Yo, We are a 4-Day Week Company!
I’ve been staring at this blank document for the better part of an hour trying to explain the decision to become a 4-day week employer. Every time I start writing something about how the creative industries are full of precarious labour and terrible life-work balance, I feel my internal critics roll their eyes.
Speaking of critics, when I’ve told some folks that I was thinking of making Cooked Illustrations, a small startup company of two employees, into a 4-day a week employer, I was told “well, aren’t you being lazy”? As if I hadn’t considered that. Isn’t cutting off a whole day of labour essentially cutting me off that magic extra bit of productivity that would bring in future clients? Well, we all know that answer is fraught with distracting questions of specificity: are we managing our time properly, is our marketing funnel done right, etc etc etc and holy shit am I tired of hearing that sort of conversation. It stinks of hustle. And hustle is not healthy.
There it is. Took me a while to get those words out.
It isn’t healthy to work like I have. Me, personally. To my employees and associates and collaborators, I make a point of telling them not to do work on our projects outside of work hours. Ignore my messages on the weekends; emails are fairy tales after 5pm. But what do I say to myself? Oh, yeah, do a 12-hour day and then find yourself unable to sleep because your brain is in full-on anxiety mode and then the next day you feel like absolute dirt. Perfect choice there, creative director, founder of a company, person. Very responsible. Reminds me of a phrase coined by games journalist James Stephanie Stirling: “Crunch time is a failure of management, not a triumph of the workforce.” Any time the production illustrator part of me has to work long, hard hours is because the creative director part of me royally fucked up.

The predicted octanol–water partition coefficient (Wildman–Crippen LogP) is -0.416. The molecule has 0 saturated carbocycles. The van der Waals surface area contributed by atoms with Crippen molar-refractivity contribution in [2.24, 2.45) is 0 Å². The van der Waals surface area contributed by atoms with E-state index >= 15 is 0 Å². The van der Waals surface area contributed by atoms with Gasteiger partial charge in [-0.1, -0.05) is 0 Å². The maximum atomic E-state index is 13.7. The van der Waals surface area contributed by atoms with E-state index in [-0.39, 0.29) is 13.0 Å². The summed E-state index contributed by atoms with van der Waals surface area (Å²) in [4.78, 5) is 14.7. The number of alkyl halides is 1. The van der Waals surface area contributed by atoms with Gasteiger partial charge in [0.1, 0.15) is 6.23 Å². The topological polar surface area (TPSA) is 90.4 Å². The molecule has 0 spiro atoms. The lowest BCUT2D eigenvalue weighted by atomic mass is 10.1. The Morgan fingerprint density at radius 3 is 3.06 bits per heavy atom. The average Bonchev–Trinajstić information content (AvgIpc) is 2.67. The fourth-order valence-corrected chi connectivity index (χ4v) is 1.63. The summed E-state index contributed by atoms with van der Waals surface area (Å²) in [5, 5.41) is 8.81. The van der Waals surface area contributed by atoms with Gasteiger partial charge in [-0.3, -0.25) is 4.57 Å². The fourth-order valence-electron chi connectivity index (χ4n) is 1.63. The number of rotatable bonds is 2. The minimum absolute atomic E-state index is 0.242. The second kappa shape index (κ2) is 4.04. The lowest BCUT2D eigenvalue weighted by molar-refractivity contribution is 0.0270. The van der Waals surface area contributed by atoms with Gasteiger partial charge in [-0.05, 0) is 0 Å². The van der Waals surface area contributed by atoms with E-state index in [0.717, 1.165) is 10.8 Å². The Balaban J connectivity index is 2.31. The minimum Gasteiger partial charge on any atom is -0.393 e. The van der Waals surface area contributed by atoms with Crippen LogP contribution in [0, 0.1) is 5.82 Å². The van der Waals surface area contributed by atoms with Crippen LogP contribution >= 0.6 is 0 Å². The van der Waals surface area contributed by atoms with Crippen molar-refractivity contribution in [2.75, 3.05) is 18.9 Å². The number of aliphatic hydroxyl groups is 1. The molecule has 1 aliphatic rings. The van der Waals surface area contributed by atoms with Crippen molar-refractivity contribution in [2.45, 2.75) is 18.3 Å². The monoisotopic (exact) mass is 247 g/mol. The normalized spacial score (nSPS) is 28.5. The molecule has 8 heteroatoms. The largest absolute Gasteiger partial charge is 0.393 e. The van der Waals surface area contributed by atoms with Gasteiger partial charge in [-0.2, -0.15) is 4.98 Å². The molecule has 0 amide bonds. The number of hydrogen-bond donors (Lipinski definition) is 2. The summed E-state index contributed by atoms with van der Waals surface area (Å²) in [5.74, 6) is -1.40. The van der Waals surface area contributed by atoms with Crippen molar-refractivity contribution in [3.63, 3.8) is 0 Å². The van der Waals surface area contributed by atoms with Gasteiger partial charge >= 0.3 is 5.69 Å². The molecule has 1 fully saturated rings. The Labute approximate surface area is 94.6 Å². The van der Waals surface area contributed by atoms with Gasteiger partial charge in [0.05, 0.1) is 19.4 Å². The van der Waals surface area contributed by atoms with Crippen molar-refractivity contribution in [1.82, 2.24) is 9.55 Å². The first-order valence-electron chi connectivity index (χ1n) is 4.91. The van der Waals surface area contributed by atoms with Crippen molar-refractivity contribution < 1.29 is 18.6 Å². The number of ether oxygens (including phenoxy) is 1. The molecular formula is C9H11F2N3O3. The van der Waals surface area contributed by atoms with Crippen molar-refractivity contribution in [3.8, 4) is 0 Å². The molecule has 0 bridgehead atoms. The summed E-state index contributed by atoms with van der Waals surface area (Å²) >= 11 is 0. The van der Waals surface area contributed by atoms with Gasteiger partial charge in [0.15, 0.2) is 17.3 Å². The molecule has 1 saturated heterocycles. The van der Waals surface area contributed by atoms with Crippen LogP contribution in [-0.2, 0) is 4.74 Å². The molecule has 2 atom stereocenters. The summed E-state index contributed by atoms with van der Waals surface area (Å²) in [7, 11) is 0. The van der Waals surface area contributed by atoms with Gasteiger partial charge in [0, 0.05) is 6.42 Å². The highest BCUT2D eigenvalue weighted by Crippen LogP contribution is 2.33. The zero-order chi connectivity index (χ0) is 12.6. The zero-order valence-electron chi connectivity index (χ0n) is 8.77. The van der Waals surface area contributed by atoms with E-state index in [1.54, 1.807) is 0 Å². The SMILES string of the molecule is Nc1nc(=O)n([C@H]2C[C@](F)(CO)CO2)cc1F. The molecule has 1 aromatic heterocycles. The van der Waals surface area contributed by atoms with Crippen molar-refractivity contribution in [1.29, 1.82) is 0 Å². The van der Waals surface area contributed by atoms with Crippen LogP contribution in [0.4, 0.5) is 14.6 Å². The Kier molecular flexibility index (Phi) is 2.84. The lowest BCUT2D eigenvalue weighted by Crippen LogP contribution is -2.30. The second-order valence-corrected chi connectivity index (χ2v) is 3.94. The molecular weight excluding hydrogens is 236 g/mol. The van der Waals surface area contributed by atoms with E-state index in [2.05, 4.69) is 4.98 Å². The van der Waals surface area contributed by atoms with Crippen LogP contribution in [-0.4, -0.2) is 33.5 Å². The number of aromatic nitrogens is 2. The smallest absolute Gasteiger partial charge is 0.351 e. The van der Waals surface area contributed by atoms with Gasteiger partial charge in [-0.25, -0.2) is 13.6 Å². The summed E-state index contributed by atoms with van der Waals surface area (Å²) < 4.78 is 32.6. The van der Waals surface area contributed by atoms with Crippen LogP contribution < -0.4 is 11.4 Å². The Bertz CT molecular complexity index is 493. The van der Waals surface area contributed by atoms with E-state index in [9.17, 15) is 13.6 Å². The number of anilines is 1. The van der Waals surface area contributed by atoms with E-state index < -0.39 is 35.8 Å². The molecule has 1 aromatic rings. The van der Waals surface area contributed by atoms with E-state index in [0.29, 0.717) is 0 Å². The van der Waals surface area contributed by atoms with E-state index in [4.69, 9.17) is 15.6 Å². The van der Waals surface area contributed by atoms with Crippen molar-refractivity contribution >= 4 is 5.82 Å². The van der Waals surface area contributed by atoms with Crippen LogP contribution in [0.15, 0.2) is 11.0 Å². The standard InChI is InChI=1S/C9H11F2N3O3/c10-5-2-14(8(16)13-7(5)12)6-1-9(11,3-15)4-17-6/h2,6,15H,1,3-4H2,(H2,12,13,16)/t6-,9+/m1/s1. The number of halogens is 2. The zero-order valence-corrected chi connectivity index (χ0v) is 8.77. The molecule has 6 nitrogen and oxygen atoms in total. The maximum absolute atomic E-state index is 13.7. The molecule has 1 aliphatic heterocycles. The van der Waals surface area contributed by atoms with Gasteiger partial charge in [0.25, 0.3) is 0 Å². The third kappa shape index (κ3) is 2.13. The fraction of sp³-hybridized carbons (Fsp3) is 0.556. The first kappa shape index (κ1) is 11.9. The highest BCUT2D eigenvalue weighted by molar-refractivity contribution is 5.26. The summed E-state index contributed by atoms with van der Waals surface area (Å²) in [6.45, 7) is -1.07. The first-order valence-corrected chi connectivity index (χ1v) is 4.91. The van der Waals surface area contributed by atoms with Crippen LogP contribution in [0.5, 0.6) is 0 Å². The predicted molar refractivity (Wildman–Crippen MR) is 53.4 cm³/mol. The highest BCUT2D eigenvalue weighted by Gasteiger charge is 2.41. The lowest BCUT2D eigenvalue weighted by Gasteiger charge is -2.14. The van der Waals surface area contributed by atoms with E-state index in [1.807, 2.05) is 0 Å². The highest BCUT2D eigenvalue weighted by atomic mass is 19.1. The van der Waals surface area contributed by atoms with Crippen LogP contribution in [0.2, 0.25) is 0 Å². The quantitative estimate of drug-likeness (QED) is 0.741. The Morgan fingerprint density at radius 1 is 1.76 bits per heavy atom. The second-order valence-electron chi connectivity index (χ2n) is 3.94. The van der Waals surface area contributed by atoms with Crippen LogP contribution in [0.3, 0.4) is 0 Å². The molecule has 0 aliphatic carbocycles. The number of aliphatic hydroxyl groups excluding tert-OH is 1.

My best work, and indeed the best work we as a company have created, can only happen when we have clarity of mission, clarity of purpose, and clarity of tasks. And, really, why are we doing all of this working in the industry thing I say, gesturing broadly, if not because we want to make the world a better place. Cooked Illustrations’ mission is to improve learning outcomes and help people understand the world in a fun and engaging way. To make the world a kinder, better place.
Last thing we want is to bring in that hustle culture toxicity that makes so many creative workers feel like they are being chased by a slasher monster in the woods. Or like that picture of the busker playing twenty instruments, each instrument labelled with one of the hundred different tasks and jobs freelancers have to engage with just to get by.
Cooked Illustrations has a clarity of mission: to create a space where all workers feel respected, taken care of, able to relax and recharge, and where their time is absolutely respected. This, of course, is an ongoing conversation. But we believe - and the evidence supports this - that becoming a 4-day week employer is not even a “people before profits” conversation. For we know that there is no such dichotomy.
We are now a certified 4-day week employer and all that.
Ian Cooke Tapia,
Creative Director and Founder,